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Worm attack affects thousands of Twitter users

21 September 2010 | Category: Online

Twitter accounts are finally back to normal following a massive worm attack. The incident, resulting from an XSS exploit that was supposed to have been fixed, but was later determined to be still open, began with simple JavaScript experiments before exploding into an all-out attack on Twitter itself.

Thousands of user accounts were unwittingly sending out tweet after tweet, all intended to point users to pornographic websites. According to Twitter officials, it took about four hours to clean up the mess once the chaotic incident was reported. In explaining the means of attack, Twitter security engineer Bob Lord said that “Cross-site scripting is the practice of placing code from an untrustworthy website into another one. In this case, users submitted JavaScript code as plain text into a Tweet that could be executed in the browser of another user."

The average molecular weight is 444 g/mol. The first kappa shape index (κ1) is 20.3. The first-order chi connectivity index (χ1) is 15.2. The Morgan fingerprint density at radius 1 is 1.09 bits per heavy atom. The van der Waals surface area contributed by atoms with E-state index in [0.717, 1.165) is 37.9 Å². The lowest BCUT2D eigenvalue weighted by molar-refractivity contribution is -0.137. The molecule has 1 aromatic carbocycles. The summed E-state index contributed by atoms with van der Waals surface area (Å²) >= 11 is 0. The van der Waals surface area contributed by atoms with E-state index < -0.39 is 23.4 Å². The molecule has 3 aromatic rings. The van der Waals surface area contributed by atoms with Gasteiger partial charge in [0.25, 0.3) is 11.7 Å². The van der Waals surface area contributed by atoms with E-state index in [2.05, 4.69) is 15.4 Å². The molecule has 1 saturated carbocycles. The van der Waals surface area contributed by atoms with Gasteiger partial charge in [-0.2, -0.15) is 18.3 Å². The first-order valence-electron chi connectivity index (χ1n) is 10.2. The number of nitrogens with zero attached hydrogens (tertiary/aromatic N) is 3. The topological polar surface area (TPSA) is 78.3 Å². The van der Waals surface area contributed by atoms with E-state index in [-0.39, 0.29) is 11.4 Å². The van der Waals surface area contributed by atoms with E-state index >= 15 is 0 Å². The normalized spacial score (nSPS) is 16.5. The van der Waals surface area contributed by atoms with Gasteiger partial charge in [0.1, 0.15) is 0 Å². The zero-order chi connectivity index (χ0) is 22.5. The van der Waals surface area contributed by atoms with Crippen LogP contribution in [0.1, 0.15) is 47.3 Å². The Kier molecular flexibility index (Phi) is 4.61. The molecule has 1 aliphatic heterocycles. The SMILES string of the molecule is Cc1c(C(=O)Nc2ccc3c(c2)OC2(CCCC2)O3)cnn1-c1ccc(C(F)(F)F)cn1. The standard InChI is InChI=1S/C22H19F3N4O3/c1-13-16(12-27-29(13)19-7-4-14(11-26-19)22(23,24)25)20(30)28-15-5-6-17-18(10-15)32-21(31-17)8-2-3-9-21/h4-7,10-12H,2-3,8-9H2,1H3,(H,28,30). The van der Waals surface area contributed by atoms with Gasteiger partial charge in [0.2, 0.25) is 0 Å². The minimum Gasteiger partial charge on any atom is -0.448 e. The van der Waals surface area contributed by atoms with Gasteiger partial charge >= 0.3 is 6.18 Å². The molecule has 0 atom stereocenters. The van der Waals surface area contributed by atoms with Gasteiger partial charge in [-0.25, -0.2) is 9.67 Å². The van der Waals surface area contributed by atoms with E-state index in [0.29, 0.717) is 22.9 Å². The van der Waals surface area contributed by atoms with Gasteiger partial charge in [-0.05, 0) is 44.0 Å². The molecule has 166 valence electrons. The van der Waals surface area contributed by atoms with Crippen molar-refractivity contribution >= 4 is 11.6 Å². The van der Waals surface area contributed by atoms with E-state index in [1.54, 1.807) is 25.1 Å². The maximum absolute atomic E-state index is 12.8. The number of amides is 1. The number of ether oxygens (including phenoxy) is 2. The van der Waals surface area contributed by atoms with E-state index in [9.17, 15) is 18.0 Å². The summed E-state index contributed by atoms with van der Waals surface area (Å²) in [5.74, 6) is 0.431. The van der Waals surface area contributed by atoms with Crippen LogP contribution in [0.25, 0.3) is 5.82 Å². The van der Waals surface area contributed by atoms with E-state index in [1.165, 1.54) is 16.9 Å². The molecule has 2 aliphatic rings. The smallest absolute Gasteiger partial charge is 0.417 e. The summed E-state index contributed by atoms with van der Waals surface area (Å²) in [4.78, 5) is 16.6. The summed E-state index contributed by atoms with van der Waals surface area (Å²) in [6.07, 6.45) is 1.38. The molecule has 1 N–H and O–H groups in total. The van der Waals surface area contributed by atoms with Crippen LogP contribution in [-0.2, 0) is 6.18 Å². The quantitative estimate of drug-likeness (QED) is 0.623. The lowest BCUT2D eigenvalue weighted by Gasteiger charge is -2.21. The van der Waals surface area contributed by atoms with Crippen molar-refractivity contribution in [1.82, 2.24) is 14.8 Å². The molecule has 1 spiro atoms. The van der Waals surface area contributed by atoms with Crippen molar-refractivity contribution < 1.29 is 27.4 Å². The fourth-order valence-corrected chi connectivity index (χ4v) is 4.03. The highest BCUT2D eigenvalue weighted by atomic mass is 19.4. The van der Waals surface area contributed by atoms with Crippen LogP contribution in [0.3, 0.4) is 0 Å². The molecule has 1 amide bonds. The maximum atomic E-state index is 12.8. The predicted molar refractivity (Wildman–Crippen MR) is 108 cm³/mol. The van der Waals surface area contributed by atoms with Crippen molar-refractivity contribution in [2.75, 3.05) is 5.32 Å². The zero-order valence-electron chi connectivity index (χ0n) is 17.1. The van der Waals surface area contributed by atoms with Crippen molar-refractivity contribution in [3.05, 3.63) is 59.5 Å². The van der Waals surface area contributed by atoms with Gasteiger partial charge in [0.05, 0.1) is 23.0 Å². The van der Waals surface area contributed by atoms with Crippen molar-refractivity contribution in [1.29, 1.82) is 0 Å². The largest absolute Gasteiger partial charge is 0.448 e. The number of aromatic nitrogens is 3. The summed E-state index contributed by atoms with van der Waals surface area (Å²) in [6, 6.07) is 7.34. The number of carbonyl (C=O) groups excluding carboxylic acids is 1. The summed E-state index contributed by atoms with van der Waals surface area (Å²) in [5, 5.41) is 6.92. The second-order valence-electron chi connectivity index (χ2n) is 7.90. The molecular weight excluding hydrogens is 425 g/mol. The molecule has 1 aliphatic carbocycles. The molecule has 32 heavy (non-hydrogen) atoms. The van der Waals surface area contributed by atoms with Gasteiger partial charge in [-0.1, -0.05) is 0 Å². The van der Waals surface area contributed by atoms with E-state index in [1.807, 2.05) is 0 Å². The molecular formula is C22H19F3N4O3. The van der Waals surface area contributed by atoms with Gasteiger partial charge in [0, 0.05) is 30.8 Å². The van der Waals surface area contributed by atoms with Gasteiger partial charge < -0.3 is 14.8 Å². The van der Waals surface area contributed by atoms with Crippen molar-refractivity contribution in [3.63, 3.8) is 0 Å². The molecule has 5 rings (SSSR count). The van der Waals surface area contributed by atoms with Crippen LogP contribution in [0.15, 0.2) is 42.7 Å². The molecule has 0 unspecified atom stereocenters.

Perhaps the most embarrassing thing about it is that the hole was reported to be closed, but is said to have been accidentally re-opened by a simple, minor update. Even worse is that the attack itself literally turned the social micro blogging service, known for its 140-character tweet limit, into a one-website botnet -- an attack that some security experts believe could have resulted in the world's biggest malware injection of all time.

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